by Joye Barksdale | February 22, 2012
Mitt Romney’s campaign is proving that while money can’t buy you love, it can buy a whole lot of ads. But they come at a tremendous cost: His campaign spent more in January than it brought in. According to spending reports, Romney’s Presidential campaign and the super PAC supporting him raised $13.1 million in January, but spent $32.7 million. Maybe Romney needs a refresher course in Accounting 101.
When it comes to fundraising, he is particularly weak among small donors, the people who provide small, but often regular, donations to a campaign. Although they don’t have deep pockets, these donors are a good barometer of how broad a candidate’s support is among regular folks. They tend to be enthusiastic door-knockers and phone-bankers, and they can contribute multiple times without ever reaching limits on contributions to federal candidates.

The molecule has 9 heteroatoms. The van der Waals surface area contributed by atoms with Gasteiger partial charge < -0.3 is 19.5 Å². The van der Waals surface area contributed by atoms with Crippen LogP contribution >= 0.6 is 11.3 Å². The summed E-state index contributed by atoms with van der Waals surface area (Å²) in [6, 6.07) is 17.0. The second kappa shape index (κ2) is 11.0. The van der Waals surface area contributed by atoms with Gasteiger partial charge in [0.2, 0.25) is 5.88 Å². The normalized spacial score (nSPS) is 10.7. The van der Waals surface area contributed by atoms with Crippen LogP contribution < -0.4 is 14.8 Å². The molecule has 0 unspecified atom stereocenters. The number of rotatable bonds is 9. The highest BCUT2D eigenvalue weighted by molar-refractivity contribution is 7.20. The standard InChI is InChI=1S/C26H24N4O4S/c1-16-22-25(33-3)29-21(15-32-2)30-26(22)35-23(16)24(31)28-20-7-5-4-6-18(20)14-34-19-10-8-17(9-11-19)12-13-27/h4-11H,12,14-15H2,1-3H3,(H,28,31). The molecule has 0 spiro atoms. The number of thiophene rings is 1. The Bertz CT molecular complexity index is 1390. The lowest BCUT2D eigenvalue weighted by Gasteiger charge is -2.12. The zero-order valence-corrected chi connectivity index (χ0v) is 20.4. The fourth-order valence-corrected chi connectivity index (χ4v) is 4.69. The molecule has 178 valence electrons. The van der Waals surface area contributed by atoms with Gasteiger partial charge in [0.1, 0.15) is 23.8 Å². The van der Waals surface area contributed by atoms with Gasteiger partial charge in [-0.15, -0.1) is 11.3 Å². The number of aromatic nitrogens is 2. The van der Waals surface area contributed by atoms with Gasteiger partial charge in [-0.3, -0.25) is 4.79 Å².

It’s no surprise that small donors are Romney’s Achilles’ heel. After all, he’s made countless comments that make it clear working families are not among his favorite constituents. One of the most telling was “corporations are people.”
In contrast, small donors are the backbone of President Obama’s campaign. In fact, nearly half of what his campaign raised in 2011 came from individuals giving $200 or less.
If Romney faces Obama in the general election, the former Massachusetts governor better hope that the Supreme Court rules that corporations can grow legs, walk into the voting booth and cast ballots for him. Those may be the only votes Romney can count on.
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